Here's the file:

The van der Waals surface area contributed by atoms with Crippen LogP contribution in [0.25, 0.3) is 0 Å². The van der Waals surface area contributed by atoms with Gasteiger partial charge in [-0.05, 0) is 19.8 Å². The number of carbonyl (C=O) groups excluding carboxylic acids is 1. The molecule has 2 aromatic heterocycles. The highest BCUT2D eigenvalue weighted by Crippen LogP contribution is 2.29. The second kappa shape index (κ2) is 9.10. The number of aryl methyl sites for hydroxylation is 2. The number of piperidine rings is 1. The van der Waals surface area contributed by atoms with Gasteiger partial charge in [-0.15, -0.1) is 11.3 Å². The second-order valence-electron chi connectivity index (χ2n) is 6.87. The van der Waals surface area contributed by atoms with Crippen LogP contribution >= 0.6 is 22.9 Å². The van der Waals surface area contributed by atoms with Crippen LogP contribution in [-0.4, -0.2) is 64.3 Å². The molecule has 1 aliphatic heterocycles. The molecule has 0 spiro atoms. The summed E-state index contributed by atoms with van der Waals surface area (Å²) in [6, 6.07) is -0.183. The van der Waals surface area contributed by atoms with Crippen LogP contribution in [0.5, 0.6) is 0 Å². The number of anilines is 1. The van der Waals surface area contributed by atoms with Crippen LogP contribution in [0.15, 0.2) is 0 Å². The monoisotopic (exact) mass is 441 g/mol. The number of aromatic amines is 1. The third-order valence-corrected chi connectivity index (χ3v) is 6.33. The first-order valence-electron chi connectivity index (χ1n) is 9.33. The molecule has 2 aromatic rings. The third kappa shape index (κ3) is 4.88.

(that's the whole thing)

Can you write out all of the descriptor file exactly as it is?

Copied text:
The van der Waals surface area contributed by atoms with Crippen LogP contribution in [0.25, 0.3) is 0 Å². The van der Waals surface area contributed by atoms with Gasteiger partial charge in [-0.05, 0) is 19.8 Å². The number of carbonyl (C=O) groups excluding carboxylic acids is 1. The molecule has 2 aromatic heterocycles. The highest BCUT2D eigenvalue weighted by Crippen LogP contribution is 2.29. The second kappa shape index (κ2) is 9.10. The number of aryl methyl sites for hydroxylation is 2. The number of piperidine rings is 1. The van der Waals surface area contributed by atoms with Gasteiger partial charge in [-0.15, -0.1) is 11.3 Å². The second-order valence-electron chi connectivity index (χ2n) is 6.87. The van der Waals surface area contributed by atoms with Crippen LogP contribution >= 0.6 is 22.9 Å². The van der Waals surface area contributed by atoms with Crippen LogP contribution in [-0.4, -0.2) is 64.3 Å². The molecule has 1 aliphatic heterocycles. The molecule has 0 spiro atoms. The summed E-state index contributed by atoms with van der Waals surface area (Å²) in [6, 6.07) is -0.183. The van der Waals surface area contributed by atoms with Crippen LogP contribution in [0.5, 0.6) is 0 Å². The number of anilines is 1. The van der Waals surface area contributed by atoms with Crippen LogP contribution in [0.15, 0.2) is 0 Å². The monoisotopic (exact) mass is 441 g/mol. The number of aromatic amines is 1. The third-order valence-corrected chi connectivity index (χ3v) is 6.33. The first-order valence-electron chi connectivity index (χ1n) is 9.33. The molecule has 2 aromatic rings. The third kappa shape index (κ3) is 4.88.